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The EU has slowly but surely developed a solid body of equality law that prohibits different facets of discrimination. While the Union had initially developed non-discrimination norms that served only the commercial rationale of the common market, focusing on nationality (of a Member State) and gender as protected grounds, the Treaty of Amsterdam (1997) supplied five additional prohibited grounds of discrimination to the EU legislative palette, in line with a much broader egalitarian rationale. In 2000, two EU Equality Directives followed, one focusing on race and ethnic origin, the other covering the remaining four grounds introduced by the Treaty of Amsterdam, namely religion, sexual orientation, disabilities and age. More than fifteen years after the adoption of the watershed Equality Directives, it seems timely to dedicate a book to their limits and prospects, the progress made and to revisit the rise of EU anti-discrimination law beyond gender.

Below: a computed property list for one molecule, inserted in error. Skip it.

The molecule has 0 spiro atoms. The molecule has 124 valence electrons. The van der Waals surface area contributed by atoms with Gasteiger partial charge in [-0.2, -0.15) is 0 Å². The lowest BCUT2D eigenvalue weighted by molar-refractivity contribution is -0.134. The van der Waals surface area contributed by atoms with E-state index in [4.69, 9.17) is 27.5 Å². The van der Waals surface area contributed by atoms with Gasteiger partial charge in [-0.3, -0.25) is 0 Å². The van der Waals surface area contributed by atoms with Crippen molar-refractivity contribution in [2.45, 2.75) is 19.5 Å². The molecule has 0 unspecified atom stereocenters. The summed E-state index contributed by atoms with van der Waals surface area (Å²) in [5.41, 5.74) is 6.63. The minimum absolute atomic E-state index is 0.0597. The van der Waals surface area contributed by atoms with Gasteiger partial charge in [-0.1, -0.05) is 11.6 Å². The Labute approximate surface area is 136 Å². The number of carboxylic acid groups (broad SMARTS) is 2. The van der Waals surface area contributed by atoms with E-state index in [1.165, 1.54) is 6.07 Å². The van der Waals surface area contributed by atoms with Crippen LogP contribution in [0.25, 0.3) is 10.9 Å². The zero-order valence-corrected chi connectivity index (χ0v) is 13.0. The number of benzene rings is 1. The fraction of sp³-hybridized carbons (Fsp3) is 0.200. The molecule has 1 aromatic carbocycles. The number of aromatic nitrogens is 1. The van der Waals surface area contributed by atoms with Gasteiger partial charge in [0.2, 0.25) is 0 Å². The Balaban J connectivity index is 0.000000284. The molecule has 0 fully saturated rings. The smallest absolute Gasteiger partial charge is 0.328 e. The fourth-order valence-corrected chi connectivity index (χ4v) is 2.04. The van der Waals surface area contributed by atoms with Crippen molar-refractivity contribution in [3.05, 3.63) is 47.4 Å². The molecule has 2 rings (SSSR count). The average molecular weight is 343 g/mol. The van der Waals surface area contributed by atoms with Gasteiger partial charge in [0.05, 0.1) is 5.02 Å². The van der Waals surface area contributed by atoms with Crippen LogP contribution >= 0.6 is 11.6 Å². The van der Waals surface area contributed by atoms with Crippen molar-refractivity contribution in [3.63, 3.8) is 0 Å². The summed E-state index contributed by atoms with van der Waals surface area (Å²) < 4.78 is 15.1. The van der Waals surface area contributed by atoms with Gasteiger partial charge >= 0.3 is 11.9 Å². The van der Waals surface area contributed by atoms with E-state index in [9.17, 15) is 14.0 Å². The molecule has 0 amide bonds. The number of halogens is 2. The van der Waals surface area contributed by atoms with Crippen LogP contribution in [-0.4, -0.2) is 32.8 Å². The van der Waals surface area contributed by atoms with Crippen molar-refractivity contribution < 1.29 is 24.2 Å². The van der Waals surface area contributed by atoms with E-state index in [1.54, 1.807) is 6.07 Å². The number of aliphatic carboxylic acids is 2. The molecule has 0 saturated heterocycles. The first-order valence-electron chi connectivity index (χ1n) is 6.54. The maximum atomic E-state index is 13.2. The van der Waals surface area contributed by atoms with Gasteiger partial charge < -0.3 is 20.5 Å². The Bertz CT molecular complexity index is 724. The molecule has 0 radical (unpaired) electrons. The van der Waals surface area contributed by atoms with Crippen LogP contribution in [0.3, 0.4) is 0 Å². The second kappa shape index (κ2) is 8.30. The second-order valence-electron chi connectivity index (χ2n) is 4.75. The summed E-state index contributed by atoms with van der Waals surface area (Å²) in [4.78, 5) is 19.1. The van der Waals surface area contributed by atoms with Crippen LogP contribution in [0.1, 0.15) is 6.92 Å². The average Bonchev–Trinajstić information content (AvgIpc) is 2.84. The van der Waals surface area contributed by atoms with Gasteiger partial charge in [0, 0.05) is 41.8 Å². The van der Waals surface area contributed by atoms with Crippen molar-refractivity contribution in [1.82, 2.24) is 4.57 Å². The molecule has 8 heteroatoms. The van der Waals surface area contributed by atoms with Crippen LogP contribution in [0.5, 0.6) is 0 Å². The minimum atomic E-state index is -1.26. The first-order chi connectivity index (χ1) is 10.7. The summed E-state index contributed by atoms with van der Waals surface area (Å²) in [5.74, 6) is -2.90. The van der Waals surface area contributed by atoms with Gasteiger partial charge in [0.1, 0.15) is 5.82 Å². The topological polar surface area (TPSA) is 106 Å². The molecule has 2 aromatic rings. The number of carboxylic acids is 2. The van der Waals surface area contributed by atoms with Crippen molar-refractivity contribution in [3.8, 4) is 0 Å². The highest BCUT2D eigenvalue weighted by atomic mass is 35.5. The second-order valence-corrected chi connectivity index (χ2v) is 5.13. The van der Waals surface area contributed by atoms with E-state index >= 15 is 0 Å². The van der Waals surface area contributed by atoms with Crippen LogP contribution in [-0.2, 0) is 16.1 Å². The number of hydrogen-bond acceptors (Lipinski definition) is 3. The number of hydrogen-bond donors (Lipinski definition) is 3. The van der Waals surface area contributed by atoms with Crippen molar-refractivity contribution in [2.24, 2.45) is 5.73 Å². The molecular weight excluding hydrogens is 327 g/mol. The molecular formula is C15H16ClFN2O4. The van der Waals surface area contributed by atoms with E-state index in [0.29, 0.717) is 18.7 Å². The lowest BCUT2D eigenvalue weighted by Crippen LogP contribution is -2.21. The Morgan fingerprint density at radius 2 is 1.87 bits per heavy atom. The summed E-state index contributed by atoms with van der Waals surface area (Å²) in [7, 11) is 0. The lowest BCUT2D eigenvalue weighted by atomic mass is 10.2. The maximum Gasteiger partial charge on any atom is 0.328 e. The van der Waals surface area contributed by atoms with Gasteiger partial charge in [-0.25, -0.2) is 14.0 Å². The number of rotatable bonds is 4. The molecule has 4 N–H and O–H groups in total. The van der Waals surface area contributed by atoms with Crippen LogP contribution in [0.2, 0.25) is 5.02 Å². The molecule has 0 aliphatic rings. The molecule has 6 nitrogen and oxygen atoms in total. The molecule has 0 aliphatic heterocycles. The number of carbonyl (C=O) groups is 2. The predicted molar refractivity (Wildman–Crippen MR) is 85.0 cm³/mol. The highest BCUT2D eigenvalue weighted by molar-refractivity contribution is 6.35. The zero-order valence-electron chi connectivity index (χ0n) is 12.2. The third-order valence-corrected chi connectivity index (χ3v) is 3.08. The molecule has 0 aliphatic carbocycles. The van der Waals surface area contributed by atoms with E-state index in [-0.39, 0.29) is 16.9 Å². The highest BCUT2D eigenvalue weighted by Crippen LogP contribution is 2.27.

This volume sets out to capture the striking developments and shortcomings that have taken place in the interpretation of relevant EU secondary law. Firstly, the book unfolds an up-to-date systemic reappraisal of the five `newer' grounds of discrimination, which have so far received mostly fragmented coverage. Secondly, and more generally, the volume captures the ways in which and the extent to which the Equality Directives have enabled or, at times, prevented the Court of Justice of the European Union from developing even broader and more refined anti-discrimination jurisprudence. Thus, the book offers a glimpse into the past, present and - hopefully - future of EU anti-discrimination law, as despite all the flaws in the Union's Garden of Earthly Delights, it offers one of the highest standards of protection in comparative anti-discrimination law.